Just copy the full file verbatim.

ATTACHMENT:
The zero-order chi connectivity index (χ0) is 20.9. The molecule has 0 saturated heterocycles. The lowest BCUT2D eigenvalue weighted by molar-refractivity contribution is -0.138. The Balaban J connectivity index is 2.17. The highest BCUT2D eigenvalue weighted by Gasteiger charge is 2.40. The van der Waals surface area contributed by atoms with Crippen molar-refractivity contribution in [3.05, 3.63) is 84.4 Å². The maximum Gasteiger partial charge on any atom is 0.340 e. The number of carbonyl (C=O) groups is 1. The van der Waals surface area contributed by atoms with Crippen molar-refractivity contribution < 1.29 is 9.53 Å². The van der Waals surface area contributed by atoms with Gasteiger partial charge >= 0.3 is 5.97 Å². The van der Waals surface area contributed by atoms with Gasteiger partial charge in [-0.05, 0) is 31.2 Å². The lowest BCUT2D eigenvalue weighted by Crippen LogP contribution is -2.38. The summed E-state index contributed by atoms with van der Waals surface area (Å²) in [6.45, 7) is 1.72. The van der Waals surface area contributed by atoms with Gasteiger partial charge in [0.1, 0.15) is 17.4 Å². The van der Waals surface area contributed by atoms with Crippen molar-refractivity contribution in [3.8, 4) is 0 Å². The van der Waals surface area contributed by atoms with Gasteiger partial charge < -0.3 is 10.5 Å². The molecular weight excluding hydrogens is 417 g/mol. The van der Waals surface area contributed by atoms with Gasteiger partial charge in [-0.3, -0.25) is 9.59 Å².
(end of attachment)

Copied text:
The zero-order chi connectivity index (χ0) is 20.9. The molecule has 0 saturated heterocycles. The lowest BCUT2D eigenvalue weighted by molar-refractivity contribution is -0.138. The Balaban J connectivity index is 2.17. The highest BCUT2D eigenvalue weighted by Gasteiger charge is 2.40. The van der Waals surface area contributed by atoms with Crippen molar-refractivity contribution in [3.05, 3.63) is 84.4 Å². The maximum Gasteiger partial charge on any atom is 0.340 e. The number of carbonyl (C=O) groups is 1. The van der Waals surface area contributed by atoms with Crippen molar-refractivity contribution < 1.29 is 9.53 Å². The van der Waals surface area contributed by atoms with Gasteiger partial charge >= 0.3 is 5.97 Å². The van der Waals surface area contributed by atoms with Gasteiger partial charge in [-0.05, 0) is 31.2 Å². The lowest BCUT2D eigenvalue weighted by Crippen LogP contribution is -2.38. The summed E-state index contributed by atoms with van der Waals surface area (Å²) in [6.45, 7) is 1.72. The van der Waals surface area contributed by atoms with Gasteiger partial charge in [0.1, 0.15) is 17.4 Å². The van der Waals surface area contributed by atoms with Crippen molar-refractivity contribution in [3.8, 4) is 0 Å². The van der Waals surface area contributed by atoms with Gasteiger partial charge < -0.3 is 10.5 Å². The molecular weight excluding hydrogens is 417 g/mol. The van der Waals surface area contributed by atoms with Gasteiger partial charge in [-0.3, -0.25) is 9.59 Å².